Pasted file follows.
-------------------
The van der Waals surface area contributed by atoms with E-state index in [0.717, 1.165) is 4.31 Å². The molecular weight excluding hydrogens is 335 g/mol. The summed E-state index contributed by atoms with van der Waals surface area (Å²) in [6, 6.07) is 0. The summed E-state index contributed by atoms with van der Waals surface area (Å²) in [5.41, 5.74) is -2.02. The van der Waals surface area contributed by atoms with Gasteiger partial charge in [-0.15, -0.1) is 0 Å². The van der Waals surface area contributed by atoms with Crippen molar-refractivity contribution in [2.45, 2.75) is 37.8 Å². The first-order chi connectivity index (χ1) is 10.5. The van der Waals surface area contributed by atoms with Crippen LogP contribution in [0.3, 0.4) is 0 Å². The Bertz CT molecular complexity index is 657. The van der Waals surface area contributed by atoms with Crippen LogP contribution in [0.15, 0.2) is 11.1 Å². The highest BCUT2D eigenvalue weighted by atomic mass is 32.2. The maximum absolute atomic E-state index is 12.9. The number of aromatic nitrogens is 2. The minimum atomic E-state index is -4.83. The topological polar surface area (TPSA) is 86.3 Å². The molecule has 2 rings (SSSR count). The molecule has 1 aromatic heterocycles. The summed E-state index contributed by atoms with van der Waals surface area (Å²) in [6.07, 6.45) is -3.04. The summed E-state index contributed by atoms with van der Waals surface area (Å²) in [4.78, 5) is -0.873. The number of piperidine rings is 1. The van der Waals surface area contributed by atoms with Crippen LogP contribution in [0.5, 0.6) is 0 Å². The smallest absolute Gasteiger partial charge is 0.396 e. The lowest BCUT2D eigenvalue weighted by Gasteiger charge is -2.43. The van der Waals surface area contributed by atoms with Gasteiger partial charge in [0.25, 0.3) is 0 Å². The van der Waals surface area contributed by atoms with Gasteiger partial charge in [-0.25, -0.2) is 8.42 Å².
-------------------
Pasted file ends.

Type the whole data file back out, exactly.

The van der Waals surface area contributed by atoms with E-state index in [0.717, 1.165) is 4.31 Å². The molecular weight excluding hydrogens is 335 g/mol. The summed E-state index contributed by atoms with van der Waals surface area (Å²) in [6, 6.07) is 0. The summed E-state index contributed by atoms with van der Waals surface area (Å²) in [5.41, 5.74) is -2.02. The van der Waals surface area contributed by atoms with Gasteiger partial charge in [-0.15, -0.1) is 0 Å². The van der Waals surface area contributed by atoms with Crippen molar-refractivity contribution in [2.45, 2.75) is 37.8 Å². The first-order chi connectivity index (χ1) is 10.5. The van der Waals surface area contributed by atoms with Crippen LogP contribution in [0.3, 0.4) is 0 Å². The Bertz CT molecular complexity index is 657. The van der Waals surface area contributed by atoms with Crippen LogP contribution in [0.15, 0.2) is 11.1 Å². The highest BCUT2D eigenvalue weighted by atomic mass is 32.2. The maximum absolute atomic E-state index is 12.9. The number of aromatic nitrogens is 2. The minimum atomic E-state index is -4.83. The topological polar surface area (TPSA) is 86.3 Å². The molecule has 2 rings (SSSR count). The molecule has 1 aromatic heterocycles. The summed E-state index contributed by atoms with van der Waals surface area (Å²) in [6.07, 6.45) is -3.04. The summed E-state index contributed by atoms with van der Waals surface area (Å²) in [4.78, 5) is -0.873. The number of piperidine rings is 1. The van der Waals surface area contributed by atoms with Crippen LogP contribution in [0.5, 0.6) is 0 Å². The smallest absolute Gasteiger partial charge is 0.396 e. The lowest BCUT2D eigenvalue weighted by Gasteiger charge is -2.43. The van der Waals surface area contributed by atoms with Gasteiger partial charge in [0.25, 0.3) is 0 Å². The van der Waals surface area contributed by atoms with Gasteiger partial charge in [-0.25, -0.2) is 8.42 Å².